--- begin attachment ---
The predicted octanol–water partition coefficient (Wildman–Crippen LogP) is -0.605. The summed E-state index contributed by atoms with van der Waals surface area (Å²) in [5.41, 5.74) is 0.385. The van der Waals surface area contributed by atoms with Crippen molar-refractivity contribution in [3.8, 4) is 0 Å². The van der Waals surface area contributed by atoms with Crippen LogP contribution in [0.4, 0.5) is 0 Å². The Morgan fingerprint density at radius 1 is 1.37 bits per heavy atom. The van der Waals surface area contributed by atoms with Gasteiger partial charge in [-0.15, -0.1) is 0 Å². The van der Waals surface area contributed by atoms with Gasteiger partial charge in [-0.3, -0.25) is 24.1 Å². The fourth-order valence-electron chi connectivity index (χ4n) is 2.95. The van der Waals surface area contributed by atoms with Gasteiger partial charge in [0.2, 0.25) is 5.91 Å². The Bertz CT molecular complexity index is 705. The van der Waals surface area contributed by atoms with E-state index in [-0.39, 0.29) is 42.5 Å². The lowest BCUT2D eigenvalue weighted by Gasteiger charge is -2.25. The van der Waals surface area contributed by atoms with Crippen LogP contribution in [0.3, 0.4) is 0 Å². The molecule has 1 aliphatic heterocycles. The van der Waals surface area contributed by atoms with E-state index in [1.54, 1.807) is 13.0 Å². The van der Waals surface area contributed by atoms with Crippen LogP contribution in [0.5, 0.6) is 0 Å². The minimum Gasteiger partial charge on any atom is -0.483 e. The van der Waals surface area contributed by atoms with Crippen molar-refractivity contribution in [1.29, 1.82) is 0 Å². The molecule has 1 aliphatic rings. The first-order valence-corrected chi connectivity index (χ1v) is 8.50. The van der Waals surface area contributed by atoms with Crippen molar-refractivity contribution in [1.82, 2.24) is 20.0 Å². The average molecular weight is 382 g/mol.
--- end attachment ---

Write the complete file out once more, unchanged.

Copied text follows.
The predicted octanol–water partition coefficient (Wildman–Crippen LogP) is -0.605. The summed E-state index contributed by atoms with van der Waals surface area (Å²) in [5.41, 5.74) is 0.385. The van der Waals surface area contributed by atoms with Crippen molar-refractivity contribution in [3.8, 4) is 0 Å². The van der Waals surface area contributed by atoms with Crippen LogP contribution in [0.4, 0.5) is 0 Å². The Morgan fingerprint density at radius 1 is 1.37 bits per heavy atom. The van der Waals surface area contributed by atoms with Gasteiger partial charge in [-0.15, -0.1) is 0 Å². The van der Waals surface area contributed by atoms with Gasteiger partial charge in [-0.3, -0.25) is 24.1 Å². The fourth-order valence-electron chi connectivity index (χ4n) is 2.95. The van der Waals surface area contributed by atoms with Gasteiger partial charge in [0.2, 0.25) is 5.91 Å². The Bertz CT molecular complexity index is 705. The van der Waals surface area contributed by atoms with E-state index in [-0.39, 0.29) is 42.5 Å². The lowest BCUT2D eigenvalue weighted by Gasteiger charge is -2.25. The van der Waals surface area contributed by atoms with Crippen LogP contribution in [0.3, 0.4) is 0 Å². The molecule has 1 aliphatic heterocycles. The van der Waals surface area contributed by atoms with E-state index in [1.54, 1.807) is 13.0 Å². The van der Waals surface area contributed by atoms with Crippen LogP contribution in [0.5, 0.6) is 0 Å². The minimum Gasteiger partial charge on any atom is -0.483 e. The van der Waals surface area contributed by atoms with Crippen molar-refractivity contribution in [1.29, 1.82) is 0 Å². The molecule has 1 aliphatic rings. The first-order valence-corrected chi connectivity index (χ1v) is 8.50. The van der Waals surface area contributed by atoms with Crippen molar-refractivity contribution in [1.82, 2.24) is 20.0 Å². The average molecular weight is 382 g/mol.